State Assembly passes bills to toughen drunk driving penalties
MILWAUKEE (CBS 58) -- The Wisconsin legislature took a step toward implementing stricter drunk driving laws Thursday.
Two bills were passed in the state Assembly, both authored by Rep. Jim Ott, (R) Mequon.
One of the bills proposes a mandatory minimum sentence of five years in prison for homicide OWI. Currently, there is no minimum.
"I've come across enough cases where someone only got one or two years incarceration for killing someone, and in one case, only 11 months for homicidal OWI," Ott said.
The other proposes that first-time OWI offenders be required to appear in court, and that first-time OWI offenses stay on a person's record after 10 years.
As it stands now, a driver could commit a second OWI more than 10 years after the first, and have it "count" as the first.
Despite bipartisan support for these bills, there still hasn't been enough support to pass a bill criminalizing first-time OWI.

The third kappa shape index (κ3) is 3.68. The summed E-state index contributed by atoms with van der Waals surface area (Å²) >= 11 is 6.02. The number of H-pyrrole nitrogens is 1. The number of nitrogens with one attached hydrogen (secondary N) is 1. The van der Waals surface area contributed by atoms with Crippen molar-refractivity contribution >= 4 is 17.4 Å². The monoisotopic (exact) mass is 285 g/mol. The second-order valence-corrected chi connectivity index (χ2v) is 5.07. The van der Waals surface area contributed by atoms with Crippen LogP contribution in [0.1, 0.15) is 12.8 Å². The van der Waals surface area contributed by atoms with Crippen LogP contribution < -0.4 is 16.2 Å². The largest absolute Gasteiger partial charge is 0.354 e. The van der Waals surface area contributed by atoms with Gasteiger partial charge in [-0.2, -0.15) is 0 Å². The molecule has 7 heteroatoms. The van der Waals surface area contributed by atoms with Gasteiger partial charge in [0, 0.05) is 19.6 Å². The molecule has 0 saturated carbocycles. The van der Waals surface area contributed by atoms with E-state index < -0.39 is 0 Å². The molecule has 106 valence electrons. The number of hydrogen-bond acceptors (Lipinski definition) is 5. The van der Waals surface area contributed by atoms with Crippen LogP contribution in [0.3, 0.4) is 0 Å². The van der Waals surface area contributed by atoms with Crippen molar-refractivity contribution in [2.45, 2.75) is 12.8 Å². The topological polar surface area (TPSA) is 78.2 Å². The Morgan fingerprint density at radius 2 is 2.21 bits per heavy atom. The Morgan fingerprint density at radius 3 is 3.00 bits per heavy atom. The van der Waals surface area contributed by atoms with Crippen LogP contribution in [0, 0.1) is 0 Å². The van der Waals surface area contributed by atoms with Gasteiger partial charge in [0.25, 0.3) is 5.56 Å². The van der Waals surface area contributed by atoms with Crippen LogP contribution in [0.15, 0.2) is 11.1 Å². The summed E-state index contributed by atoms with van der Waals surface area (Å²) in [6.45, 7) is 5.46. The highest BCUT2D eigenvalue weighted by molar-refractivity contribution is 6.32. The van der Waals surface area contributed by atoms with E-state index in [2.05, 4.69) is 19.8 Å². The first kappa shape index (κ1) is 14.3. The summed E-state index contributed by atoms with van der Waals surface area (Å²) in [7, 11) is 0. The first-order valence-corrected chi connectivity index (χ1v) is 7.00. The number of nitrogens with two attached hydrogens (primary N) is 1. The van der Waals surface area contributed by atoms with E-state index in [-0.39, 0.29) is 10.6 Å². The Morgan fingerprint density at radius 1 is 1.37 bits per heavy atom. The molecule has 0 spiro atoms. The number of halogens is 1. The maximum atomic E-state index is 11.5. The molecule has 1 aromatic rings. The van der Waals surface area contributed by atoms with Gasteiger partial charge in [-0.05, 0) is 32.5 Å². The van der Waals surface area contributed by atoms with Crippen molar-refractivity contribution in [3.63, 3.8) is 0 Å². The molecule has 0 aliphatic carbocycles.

Wisconsin is the only state in the country to treat the offense like a speeding ticket.
"I don't want to fill up our jails with people who made a simple mistake the first time," said Speaker Robin Vos, (R) Rochester. "But I also want to make sure if you do it a second time, there's a severe penalty you should pay."
Ott says his goal is to end drunk driving altogether, and that he will continue to patiently make progress.
"We passed two bills today, and that's a lot better than passing no bills," he said.
A Senate vote on the legislation would likely take place in the fall.
If they pass, Governor Tony Evers would have the opportunity to sign the bills into law.